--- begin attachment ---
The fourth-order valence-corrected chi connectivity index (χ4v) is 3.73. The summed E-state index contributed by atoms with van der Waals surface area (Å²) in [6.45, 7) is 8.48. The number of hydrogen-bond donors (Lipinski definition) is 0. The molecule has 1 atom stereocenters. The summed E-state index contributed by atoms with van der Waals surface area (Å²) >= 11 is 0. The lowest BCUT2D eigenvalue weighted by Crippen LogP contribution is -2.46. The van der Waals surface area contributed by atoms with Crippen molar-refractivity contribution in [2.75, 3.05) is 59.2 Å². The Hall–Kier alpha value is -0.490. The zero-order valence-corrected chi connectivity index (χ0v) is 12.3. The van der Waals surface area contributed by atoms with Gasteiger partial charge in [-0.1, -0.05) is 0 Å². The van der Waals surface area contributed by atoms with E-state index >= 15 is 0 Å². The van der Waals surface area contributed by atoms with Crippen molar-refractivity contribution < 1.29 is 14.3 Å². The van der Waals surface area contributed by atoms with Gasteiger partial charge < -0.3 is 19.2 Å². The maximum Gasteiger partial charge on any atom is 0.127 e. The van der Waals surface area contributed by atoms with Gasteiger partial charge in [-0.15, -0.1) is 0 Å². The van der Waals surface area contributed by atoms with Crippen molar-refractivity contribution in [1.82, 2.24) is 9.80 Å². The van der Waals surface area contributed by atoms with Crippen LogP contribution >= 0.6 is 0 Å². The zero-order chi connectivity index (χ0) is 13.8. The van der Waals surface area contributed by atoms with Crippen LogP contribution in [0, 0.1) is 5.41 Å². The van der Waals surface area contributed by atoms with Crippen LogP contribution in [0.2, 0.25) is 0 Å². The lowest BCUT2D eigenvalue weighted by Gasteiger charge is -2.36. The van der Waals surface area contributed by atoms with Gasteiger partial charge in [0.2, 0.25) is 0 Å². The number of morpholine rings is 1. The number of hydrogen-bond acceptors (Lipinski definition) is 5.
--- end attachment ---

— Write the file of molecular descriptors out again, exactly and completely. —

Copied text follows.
The fourth-order valence-corrected chi connectivity index (χ4v) is 3.73. The summed E-state index contributed by atoms with van der Waals surface area (Å²) in [6.45, 7) is 8.48. The number of hydrogen-bond donors (Lipinski definition) is 0. The molecule has 1 atom stereocenters. The summed E-state index contributed by atoms with van der Waals surface area (Å²) >= 11 is 0. The lowest BCUT2D eigenvalue weighted by Crippen LogP contribution is -2.46. The van der Waals surface area contributed by atoms with Crippen molar-refractivity contribution in [2.75, 3.05) is 59.2 Å². The Hall–Kier alpha value is -0.490. The zero-order valence-corrected chi connectivity index (χ0v) is 12.3. The van der Waals surface area contributed by atoms with Gasteiger partial charge in [-0.1, -0.05) is 0 Å². The van der Waals surface area contributed by atoms with E-state index >= 15 is 0 Å². The van der Waals surface area contributed by atoms with Crippen molar-refractivity contribution < 1.29 is 14.3 Å². The van der Waals surface area contributed by atoms with Gasteiger partial charge < -0.3 is 19.2 Å². The maximum Gasteiger partial charge on any atom is 0.127 e. The van der Waals surface area contributed by atoms with Gasteiger partial charge in [-0.15, -0.1) is 0 Å². The van der Waals surface area contributed by atoms with Crippen molar-refractivity contribution in [1.82, 2.24) is 9.80 Å². The van der Waals surface area contributed by atoms with Crippen LogP contribution >= 0.6 is 0 Å². The zero-order chi connectivity index (χ0) is 13.8. The van der Waals surface area contributed by atoms with Crippen LogP contribution in [0, 0.1) is 5.41 Å². The van der Waals surface area contributed by atoms with Crippen LogP contribution in [0.2, 0.25) is 0 Å². The lowest BCUT2D eigenvalue weighted by Gasteiger charge is -2.36. The van der Waals surface area contributed by atoms with Gasteiger partial charge in [0.2, 0.25) is 0 Å². The number of morpholine rings is 1. The number of hydrogen-bond acceptors (Lipinski definition) is 5.